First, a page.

These devices can interact with the physical world in ways conventional IT devices usually do not. Greenbalgh says that the potential harm that can accompany such activities as administering drugs through an infusion pump needs to be explicitly recognized and addressed from cybersecurity and privacy perspectives.

In relation to increased risk introduced by COVID-19, Barrett traces some of the problem to organizations temporarily loosening certain controls related to teleworking, and, in some cases, authorizing the use of personal devices rather than company-issued equipment and company-managed workstations.

“Companies must quickly implement appropriate mitigating controls and, as soon as possible and practical, return to full company policy compliance,” Barrett says, pointing out that other challenges include the need to support more flexible work schedules due to other pandemic realities such as childcare. “This flexibility must be managed in a manner that ensures an acceptable level of ongoing support of company functions, including availability requirements, and incident detection and response.”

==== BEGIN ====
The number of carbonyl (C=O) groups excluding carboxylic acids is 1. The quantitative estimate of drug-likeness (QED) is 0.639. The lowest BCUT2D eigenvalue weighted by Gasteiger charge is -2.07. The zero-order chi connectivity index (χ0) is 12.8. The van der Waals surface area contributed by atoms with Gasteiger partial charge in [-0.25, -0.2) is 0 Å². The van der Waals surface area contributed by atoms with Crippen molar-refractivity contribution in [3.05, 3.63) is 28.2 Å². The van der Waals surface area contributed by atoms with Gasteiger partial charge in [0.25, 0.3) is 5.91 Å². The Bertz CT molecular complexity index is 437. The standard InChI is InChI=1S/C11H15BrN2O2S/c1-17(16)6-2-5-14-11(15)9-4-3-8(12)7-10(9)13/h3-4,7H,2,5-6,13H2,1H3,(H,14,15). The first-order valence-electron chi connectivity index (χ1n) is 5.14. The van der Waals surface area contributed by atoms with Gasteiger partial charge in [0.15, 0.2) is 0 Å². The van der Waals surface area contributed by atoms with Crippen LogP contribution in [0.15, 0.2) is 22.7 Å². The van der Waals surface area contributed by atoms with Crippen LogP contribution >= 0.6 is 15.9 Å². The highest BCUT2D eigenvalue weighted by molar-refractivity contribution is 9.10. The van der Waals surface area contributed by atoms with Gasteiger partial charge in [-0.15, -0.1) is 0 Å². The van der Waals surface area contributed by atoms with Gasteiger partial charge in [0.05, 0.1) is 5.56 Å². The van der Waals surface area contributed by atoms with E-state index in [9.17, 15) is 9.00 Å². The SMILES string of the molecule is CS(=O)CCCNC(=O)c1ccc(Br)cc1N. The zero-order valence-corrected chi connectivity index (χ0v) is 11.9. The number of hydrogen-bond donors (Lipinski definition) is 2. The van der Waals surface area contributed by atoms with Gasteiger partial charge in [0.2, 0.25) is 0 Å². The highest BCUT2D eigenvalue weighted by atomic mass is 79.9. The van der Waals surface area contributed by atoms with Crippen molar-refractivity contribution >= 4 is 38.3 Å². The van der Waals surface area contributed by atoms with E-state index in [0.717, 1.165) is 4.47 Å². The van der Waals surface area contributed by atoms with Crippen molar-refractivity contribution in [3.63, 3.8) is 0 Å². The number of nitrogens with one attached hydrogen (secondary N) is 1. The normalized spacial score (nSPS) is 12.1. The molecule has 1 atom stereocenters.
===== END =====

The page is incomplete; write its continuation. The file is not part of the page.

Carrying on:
Barrett emphasizes that all five areas of the NIST CSF must be evaluated based on organizational risk. Without identifying and maintaining strong control of all critical assets, he believes an organization is unable to measure the risk of those assets in an ongoing manner. “Each asset must be protected based on identified threats, their likelihood of occurrence, and the impact of their occurrence. Incidents occurring against the assets must be detected and appropriately responded to, and effective recovery must be achieved within an identified maximum allowable duration,” Barrett says.

Best Practice Going Forward